Practical writing advice

11 Practical Writing Tips for Screenwriters

Are your participles dangling? Here are some word lists to love.

I got my writing training as a print journalist decades ago. I’ve written and edited for a living for more than 30 years and I still overwrite sometimes. At the revision stage of my screenplays, I’m often surprised at the errors I made in early drafts.

By all means, write your story as it spills from your mind. But at the rewrite stage, you’ll want to search for commonly overused words like walks and looks and incorrect usage or spelling the likes of your/you’re before you even think of submitting to a contest. And certainly prior to composing a query that might land you an immediate read-request. If possible, ask an eagle-eyed fellow writer to help you out with a proofread, and offer to do the same for them.

One final tip. We enjoy an embarrassment of riches with English word choices. But synonyms are not always equal, so be careful with any thesaurus. Every word conveys a precise meaning. Merriam Webster defines synonyms as: words or expressions that have the same or nearly the same meaning. I keep my built-in Apple dictionary/thesaurus on my dock and consult both frequently. Make sure you choose the right word for the occasion.

To help with the revision process, I’ve assembled some lists of common mistakes alongside their improvements. Glance through the bolded words to see if you recognize any of your own writing habits, then refer to the explanations/fixes. You might want to bookmark this page to keep ready for handy reference.

Happy editing!

11 Handy Writing Tips for Screenwriters

Writing screenplays is like no other type of writing. In addition to learning industry-standard formatting, telling a story that readers can see in their mind’s eye requires attention to tense, brevity, voice, and variety. It doesn’t come naturally to new screenwriters, because this is not the style of novels, blogs, long-form journalism, or any other reading that influences us.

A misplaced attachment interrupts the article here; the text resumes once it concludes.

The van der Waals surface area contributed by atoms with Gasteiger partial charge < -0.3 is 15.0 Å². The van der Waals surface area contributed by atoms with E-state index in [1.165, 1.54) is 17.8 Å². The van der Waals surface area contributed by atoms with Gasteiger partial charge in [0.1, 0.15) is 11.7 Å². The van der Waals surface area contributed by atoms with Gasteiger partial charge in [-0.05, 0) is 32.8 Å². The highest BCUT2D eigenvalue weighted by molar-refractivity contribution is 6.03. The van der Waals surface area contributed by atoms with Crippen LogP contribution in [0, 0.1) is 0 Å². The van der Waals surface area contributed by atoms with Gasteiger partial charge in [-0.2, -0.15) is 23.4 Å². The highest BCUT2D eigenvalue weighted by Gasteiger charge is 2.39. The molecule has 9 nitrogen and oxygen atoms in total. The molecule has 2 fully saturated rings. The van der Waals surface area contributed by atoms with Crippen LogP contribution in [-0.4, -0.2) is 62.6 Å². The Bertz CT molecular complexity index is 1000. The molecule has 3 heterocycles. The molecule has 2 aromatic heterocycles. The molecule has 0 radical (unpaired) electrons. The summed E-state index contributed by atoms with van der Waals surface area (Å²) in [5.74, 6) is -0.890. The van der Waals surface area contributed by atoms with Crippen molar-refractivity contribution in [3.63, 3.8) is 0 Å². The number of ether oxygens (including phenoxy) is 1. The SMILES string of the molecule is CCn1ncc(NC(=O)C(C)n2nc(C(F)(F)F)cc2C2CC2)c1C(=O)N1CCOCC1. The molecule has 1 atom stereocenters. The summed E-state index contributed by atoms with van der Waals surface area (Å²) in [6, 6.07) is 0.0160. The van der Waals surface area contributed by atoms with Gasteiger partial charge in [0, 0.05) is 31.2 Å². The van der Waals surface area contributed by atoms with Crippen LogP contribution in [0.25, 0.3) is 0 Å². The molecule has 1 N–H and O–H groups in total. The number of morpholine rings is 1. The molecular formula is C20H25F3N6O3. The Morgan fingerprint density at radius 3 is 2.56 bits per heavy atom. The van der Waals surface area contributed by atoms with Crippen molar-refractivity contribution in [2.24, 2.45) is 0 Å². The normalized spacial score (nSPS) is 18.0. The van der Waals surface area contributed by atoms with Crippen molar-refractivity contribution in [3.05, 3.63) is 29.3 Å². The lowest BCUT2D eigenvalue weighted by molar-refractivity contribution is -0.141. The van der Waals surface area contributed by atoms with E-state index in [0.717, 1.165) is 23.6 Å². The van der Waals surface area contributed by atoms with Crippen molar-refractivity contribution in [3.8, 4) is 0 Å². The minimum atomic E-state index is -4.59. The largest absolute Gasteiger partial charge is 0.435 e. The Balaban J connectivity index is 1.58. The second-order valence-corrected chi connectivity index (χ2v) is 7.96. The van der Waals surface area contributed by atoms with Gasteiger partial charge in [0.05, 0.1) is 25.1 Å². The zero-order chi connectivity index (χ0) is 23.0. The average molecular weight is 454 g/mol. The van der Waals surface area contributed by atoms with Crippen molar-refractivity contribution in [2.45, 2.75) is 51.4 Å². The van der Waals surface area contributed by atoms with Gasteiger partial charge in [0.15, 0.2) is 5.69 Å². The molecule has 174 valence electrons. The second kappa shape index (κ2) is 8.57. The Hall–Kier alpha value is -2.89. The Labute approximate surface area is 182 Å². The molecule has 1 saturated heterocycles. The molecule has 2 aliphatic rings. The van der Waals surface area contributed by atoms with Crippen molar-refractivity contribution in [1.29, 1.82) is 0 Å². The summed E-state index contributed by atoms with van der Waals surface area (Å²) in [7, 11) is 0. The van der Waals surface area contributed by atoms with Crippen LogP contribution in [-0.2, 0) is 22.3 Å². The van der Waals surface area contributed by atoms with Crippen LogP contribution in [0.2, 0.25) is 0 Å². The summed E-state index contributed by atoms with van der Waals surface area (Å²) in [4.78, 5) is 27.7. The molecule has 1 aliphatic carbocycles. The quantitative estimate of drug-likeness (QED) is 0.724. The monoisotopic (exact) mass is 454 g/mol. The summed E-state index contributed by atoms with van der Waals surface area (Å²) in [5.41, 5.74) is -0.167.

A well-written screenplay is a joy to read. By paying attention to just a few things, you can influence a reader’s positive opinion of you as a writer, help your story shine through the language, and transform your humdrum script into a page-turner. Make sure you visit our curated library of resources.

Examples of less than stellar writing in bold, followed by the explanation and preferred construction/alternative choices.

1. Passive vs. Active Voice

In screenwriting especially, but also in your other writing, pay attention to your ‘voice.’ Not your writing voice, that’s a whole other discussion, but your grammatical voice choices. Prefer active voice when constructing sentences: subject-verb-object, unless it results in staccato cadence, in which case you may want to vary it. Or when the subject doesn’t matter e.g., the table is set with fine china and silver utensils. No one cares who set it.

Passive voice sentences often have no subject, or what’s known as an ‘understood subject:’ The dog snarls and snaps; Joey is bitten. The missing ‘by the dog’ is understood. See examples below. Search your script for ‘is’ and ‘are’ followed by a past participle to find the culprits. Here are some examples.

Passive voice vs. Active voice

Joe is thrown – Joe tumbles hard (subject-verb-object). Or The explosion hurls Joe across the room. Passive voice is when something is done to the subject of the sentence. Active voice is when the subject performs an action.

A loud sound is heard – A muffler backfires. In the example on the left, the subject is missing. Heard by whom?

Voices are heard – Indistinguishable murmurs; or background chatter.

The room is lit by candlelight – Candles light the room. candles = subject; light = verb; the room = object.

The meal is finished – Joe swallows the last bite. Or: Joe notes the empty plates on the dining table.

The bedroom is furnished in 1980s style – Retro 80s decor. (You’ve already written BEDROOM in your scene heading.)

The silence is broken by Susan’s scream – Silence. Susan screams.

Horses are seen on the horizon – Note: current industry practice is to not use ‘we see,’ which would be an active voice version of the phrase at left. In this case, try something else:  Two horses appear in silhouette on the horizon.